- Ketoacidosis: Reports of ketoacidosis, a serious life-threatening condition requiring urgent hospitalization, have been identified in patients with type 1 and 2 diabetes mellitus receiving SGLT2 inhibitors, including INVOKANA®. Fatal cases of ketoacidosis have been reported in patients taking INVOKANA®. Before initiating INVOKANA®, consider factors in patient history that may predispose to ketoacidosis, including pancreatic insulin deficiency, caloric restriction disorders, and alcohol abuse. In patients treated with INVOKANA®, consider monitoring for ketoacidosis and temporarily discontinuing in clinical situations known to predispose to ketoacidosis (eg, prolonged fasting due to acute illness or surgery).
Acute Kidney Injury and Impairment in Renal Function: INVOKANA® causes intravascular volume contraction and can cause renal impairment. Postmarketing reports of acute kidney injury, some requiring hospitalization and dialysis, were reported; some reports involved patients younger than 65 years of age. Before initiation, consider factors that may predispose patients to acute kidney injury including hypovolemia, chronic renal insufficiency, congestive heart failure and concomitant medications. Consider temporarily discontinuing INVOKANA® in any setting of reduced oral intake or fluid losses; monitor patients for signs and symptoms of acute kidney injury. If acute kidney injury occurs, discontinue promptly and institute treatment.
INVOKANA® increases serum creatinine and decreases eGFR. Patients with hypovolemia may be more susceptible to these changes. Renal function abnormalities can occur after initiation. Renal function should be evaluated prior to initiation and periodically thereafter. Dose adjustment and more frequent renal function monitoring are recommended in patients with an eGFR <60 mL/min/1.73 m2.
- Hyperkalemia: INVOKANA® can lead to hyperkalemia. Patients with moderate renal impairment who are taking medications that interfere with potassium excretion or medications that interfere with the renin-angiotensin-aldosterone system are more likely to develop hyperkalemia. Monitor serum potassium levels periodically in patients with impaired renal function and in patients predisposed to hyperkalemia due to medications or other medical conditions.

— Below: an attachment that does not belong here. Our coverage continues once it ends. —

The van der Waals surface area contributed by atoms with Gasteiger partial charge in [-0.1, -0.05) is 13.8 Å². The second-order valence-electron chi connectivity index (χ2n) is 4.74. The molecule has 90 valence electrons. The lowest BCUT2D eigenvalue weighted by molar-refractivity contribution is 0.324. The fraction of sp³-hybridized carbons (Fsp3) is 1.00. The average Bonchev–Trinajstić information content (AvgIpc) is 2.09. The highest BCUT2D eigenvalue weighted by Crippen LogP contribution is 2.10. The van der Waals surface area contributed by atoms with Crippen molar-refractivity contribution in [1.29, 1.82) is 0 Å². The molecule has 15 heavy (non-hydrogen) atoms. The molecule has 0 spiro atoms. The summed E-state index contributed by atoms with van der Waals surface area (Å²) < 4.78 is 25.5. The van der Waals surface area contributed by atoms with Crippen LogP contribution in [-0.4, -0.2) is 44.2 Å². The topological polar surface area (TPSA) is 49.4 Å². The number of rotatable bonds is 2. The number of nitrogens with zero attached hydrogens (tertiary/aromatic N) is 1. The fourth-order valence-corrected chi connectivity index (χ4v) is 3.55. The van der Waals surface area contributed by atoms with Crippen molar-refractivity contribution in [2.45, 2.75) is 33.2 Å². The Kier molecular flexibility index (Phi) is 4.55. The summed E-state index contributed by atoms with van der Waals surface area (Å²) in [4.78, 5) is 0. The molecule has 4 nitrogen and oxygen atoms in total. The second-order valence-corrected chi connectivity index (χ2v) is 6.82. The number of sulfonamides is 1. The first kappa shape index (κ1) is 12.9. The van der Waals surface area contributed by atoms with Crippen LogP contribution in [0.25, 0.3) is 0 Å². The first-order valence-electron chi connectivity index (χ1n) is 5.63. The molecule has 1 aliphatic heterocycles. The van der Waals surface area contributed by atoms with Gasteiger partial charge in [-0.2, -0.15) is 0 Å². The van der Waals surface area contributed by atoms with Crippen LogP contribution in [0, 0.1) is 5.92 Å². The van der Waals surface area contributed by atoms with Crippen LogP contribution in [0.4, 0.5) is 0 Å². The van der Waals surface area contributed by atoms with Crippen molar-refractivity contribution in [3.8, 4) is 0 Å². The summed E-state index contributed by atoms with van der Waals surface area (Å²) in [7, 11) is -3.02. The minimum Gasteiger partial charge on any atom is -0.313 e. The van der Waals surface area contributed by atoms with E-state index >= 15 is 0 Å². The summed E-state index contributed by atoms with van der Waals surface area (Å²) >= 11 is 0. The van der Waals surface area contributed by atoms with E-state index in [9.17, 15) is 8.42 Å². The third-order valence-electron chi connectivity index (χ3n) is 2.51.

- Urosepsis and Pyelonephritis: There have been reports of serious urinary tract infections, including urosepsis and pyelonephritis, requiring hospitalization in patients receiving SGLT2 inhibitors, including INVOKANA®. Treatment with SGLT2 inhibitors increases this risk. Evaluate patients for signs and symptoms and treat promptly.
- Hypoglycemia With Concomitant Use With Insulin and Insulin Secretagogues: INVOKANA® can increase the risk of hypoglycemia when combined with insulin or an insulin secretagogue. A lower dose of insulin or insulin secretagogue may be required to minimize the risk of hypoglycemia when used in combination with INVOKANA®.
- Genital Mycotic Infections: INVOKANA® increases risk of genital mycotic infections. Patients with history of these infections and uncircumcised males were more likely to develop these infections. Monitor and treat appropriately.
- Hypersensitivity Reactions: Hypersensitivity reactions, including angioedema and anaphylaxis, were reported with INVOKANA®; these reactions generally occurred within hours to days after initiation. If reactions occur, discontinue INVOKANA®, treat per standard of care, and monitor until signs and symptoms resolve.
- Bone Fracture: Increased risk of bone fracture, occurring as early as 12 weeks after treatment initiation, was observed in patients using INVOKANA®. Consider factors that contribute to fracture risk prior to initiating INVOKANA®.
- Increases in Low-Density Lipoprotein (LDL-C): Dose-related increases in LDL-C can occur with INVOKANA®. Monitor LDL-C and treat per standard of care after initiating.
- Macrovascular Outcomes: There have been no clinical studies establishing conclusive evidence of macrovascular risk reduction with INVOKANA®.